Pianist Craig Taborn doesn't like to make his music too easy to appreciate, an attitude that seems to have only grown in importance. But don't confuse that with the all-too-common desire to be difficult, which tends to manifest itself in out jazz settings, perhaps as an effort to emphasize that such music is art and not entertainment. Taborn's mostly interested in his music having substance (and 2001's Light Made Lighter is as good an example as any). And that's particularly important when production plays a heavy role, as it does with Junk Magic. Overproduced jazztronic records are just too lightweight.
With Junk Magic he has crossed a line where production matters just as much as actual performance, to the extent you can separate the two. Taborn recruited violist Mat Maneri, whose prominent voice rides alongside saxophonist Aaron Stewart's. Just as often as not, their instruments go through a machine before they're spit out on record, but don't be scared. It works.
Taborn's original compositions for this set tend to revolve around simple melodies and vamps which can be repeated, modulated, and developed until they become anthems. At other times they're dark and swirling, as with "Shining Through," where a sharp aroma of free interchange pervades the setting. Both styles reflect Tim Berne's own barely-contained freedom, and yes, Berne and Taborn have been collaborators.
Pianist (and now keyboardist) Matthew Shipp keeps an eye on things at Thirsty Ear's Blue Series imprint, and his own "nu jazz" developed through the imperfect Nu Bop to last year's enormously successful Equilibrium . Shreds of Shipp's work reflected here. Free improvisation, which lies at the roots of this music, rarely recedes from the mix. But the electronics are the key, and Taborn does them right. The main factors are synthesis, processing, and a barely imposed order. In fact, it's often difficult to figure out how much of the beats are machine- versus human-generated. That's a tribute to Bad Plus drummer David King, who seems quite at home in this hybrid environment.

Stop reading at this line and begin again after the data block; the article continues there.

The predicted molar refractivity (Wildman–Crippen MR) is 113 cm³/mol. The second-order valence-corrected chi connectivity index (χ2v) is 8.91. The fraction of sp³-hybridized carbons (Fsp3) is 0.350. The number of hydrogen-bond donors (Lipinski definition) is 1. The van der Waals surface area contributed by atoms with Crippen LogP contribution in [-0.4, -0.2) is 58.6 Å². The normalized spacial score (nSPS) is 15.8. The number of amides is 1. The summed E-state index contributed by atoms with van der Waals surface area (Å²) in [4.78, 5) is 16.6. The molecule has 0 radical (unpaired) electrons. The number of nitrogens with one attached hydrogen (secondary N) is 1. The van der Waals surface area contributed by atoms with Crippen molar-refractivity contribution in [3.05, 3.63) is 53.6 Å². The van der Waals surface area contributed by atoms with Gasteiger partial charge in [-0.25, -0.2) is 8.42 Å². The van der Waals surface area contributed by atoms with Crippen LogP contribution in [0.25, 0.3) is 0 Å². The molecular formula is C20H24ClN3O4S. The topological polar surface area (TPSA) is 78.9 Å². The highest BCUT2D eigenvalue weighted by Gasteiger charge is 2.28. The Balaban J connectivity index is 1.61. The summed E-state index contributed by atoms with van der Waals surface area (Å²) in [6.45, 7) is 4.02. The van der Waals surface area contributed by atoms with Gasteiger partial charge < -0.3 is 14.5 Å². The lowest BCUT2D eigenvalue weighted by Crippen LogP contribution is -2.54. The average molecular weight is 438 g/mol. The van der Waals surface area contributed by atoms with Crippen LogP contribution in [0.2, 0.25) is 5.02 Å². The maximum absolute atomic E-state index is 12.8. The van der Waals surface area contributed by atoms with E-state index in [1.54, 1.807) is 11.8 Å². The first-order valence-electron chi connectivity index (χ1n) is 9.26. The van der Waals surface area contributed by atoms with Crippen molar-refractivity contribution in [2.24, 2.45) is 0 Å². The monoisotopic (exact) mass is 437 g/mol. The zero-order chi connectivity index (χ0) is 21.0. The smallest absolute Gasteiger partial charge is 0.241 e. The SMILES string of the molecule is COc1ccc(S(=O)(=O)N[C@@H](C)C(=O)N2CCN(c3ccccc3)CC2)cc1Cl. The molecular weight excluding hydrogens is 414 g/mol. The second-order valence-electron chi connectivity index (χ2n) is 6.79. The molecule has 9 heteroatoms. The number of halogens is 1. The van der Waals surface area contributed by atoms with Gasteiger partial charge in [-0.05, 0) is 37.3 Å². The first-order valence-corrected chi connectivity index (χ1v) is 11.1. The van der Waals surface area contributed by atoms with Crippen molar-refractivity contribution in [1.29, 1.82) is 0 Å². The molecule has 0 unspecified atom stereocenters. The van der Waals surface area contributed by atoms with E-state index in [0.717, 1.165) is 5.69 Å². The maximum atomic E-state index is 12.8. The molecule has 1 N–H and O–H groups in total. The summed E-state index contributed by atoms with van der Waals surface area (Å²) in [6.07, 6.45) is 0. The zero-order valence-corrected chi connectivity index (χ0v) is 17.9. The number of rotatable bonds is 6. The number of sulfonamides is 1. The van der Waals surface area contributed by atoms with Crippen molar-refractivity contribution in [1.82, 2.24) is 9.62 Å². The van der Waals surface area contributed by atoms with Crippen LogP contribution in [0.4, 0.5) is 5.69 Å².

Even despite the burgeoning sound of most of this record, these players pause for contemplation on a regular basis. "Bodies at Rest and In Motion" presents that slightly-distracted sort of reflection, definitely over the line into darkness. It stands in stark contrast to the minute-long old-school beatbox groove that follows and the outright reverberant piece that closes the record. Pay close attention to Mat Maneri's eerie viola parts on "The Golden Age."
This isn't a long record. Clocking in at almost 42 minutes, Junk Magic makes its impact and then fades. Four tracks are beat-laden, four are open to more abstract exploration. The balance is right, the record is good, and Taborn is moving forward. Borders are not barriers. No doubt about that. Stay tuned.
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Personnel: Craig Taborn: piano, keyboards, programming; Mat Maneri: viola; Aaron Stewart: tenor saxophone; David King: drums.